Stash Records was an American independent jazz record label based in New York City that flourished from 1975 through the late 1990s. Its name was drawn from the subject of its first album, Reefer Songs (1976). Bernie Brightman (né Bernard Benjamin Brightman; 1921–2003) founded the label in 1975, structured it as a New York entity May 4, 1977 – Stash Records, Inc. – and operated it about until 1998. The corporation dissolved March 28, 2001.
Before founding Stash Records, Bernard Brightman worked with his father's company, Brightman Products Co., Inc., maker Britemode "petites" and other ladies handbags and accessories – headquartered at 385 Fifth Avenue (at 36th Street, southeast corner) (1955) and 393 Fifth Avenue (1961), with showrooms in Chicago, Dallas, Los Angeles, Miami, and Pittsburgh. Bernard's father, Max Brightman (1896–1962), founded and headed Brightman Products. When Max died in 1962, Bernard, his mother (Max's wife), Anna Brightman (née Latter; 1892–1896), and Bernard's two siblings, Abraham (1918–2002) and Sylvia (subsequent surnames – Mazer, then Lubars; 1916–1885), helped sustain the firm for almost a decade. They sold the firm in the early 1970s.
After the family business was sold, Bernard Brightman founded Stash Records in 1975. Initially located in Brooklyn, Stash moved to 611 Broadway, Suite 411, New York City, then to 140 West 22nd Street, 12th floor, New York City, both in the West Village. Founded as an independent jazz label – focused on non-commercial vintage jazz and blues. From the strength of profits from its early releases, particularly the album Reefer Songs, Stash evolved into a record producer of jazz artists, including Hank Jones, Bucky and John Pizzarelli, Hilton Ruiz, Louis Bellson, Branford Marsalis, David Murray, Doc Cheatham, Buck Clayton, Helen Forrest, Chris Connor, Mel Torme, Al Grey, Jimmie Rowles, Steve Turre, and Dardanelle Hadley (aka Dardanelle Breckenridge, née Marcia Marie Mullen; 1917–1997) with Vivian Lord (born 1929; mother of Tom and Chris Lord-Alge).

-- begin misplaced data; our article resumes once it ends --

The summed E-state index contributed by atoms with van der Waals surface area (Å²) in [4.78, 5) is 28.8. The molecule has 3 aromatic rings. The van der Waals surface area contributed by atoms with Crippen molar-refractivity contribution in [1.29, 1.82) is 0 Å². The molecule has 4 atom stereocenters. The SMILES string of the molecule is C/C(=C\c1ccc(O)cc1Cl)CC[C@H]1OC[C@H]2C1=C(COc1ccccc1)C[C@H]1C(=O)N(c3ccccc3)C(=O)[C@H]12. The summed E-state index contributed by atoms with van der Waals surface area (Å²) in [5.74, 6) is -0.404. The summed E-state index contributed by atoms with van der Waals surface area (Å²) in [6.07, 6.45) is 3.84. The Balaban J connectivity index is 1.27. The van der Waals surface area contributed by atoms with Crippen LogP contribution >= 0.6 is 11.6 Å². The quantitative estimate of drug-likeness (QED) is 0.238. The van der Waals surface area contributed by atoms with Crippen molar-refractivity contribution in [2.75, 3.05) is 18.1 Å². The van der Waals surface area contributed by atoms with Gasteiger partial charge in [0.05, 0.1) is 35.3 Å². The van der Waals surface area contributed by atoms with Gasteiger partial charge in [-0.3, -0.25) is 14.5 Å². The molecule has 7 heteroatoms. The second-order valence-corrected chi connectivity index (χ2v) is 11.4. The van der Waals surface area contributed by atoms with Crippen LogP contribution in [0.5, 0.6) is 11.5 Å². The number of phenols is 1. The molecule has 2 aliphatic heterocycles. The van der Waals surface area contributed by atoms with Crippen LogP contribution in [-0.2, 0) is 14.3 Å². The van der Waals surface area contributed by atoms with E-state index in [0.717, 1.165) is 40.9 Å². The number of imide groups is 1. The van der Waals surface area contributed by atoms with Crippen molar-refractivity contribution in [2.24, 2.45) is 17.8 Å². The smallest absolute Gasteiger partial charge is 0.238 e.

In 1992, Stash launched its mail-order division. Bernard (Bernie) Brightman (1921–2003) was the founder and ran it until it closed. In 1986, Stash announced a discovery of a tape featuring Charlie Parker in a hotel with sidemen from the 1943 Earl Hines band. In 1994, Stash's Daybreak label released a recording of President Bill Clinton playing the saxophone with a six-piece jazz combo on a visit to Prague.
Under the imprint of Jass Records, Stash released, among other things, themed compilations, including collections relating to women in jazz. Several albums in particular, including Forty Years of Women in Jazz (1989; OCLC 23470354), have received wide acclaim from historians, critics, and record collectors.
VJC releases include several radio broadcast transcriptions
Natasha Imports released several recordings from the 1940s and 1950s by artists that included Stan Kenton, Frank Sinatra (when he was young), and Dizzy Gillespie.
Viper's Nest Records released a few collections with comical and/or taboo titles relating to weed or sex, namely When Hemp Was Hip and The Copulatin' Collection.
As stated in an obituary written by Will Friedwald, a jazz critic who had worked for Stash: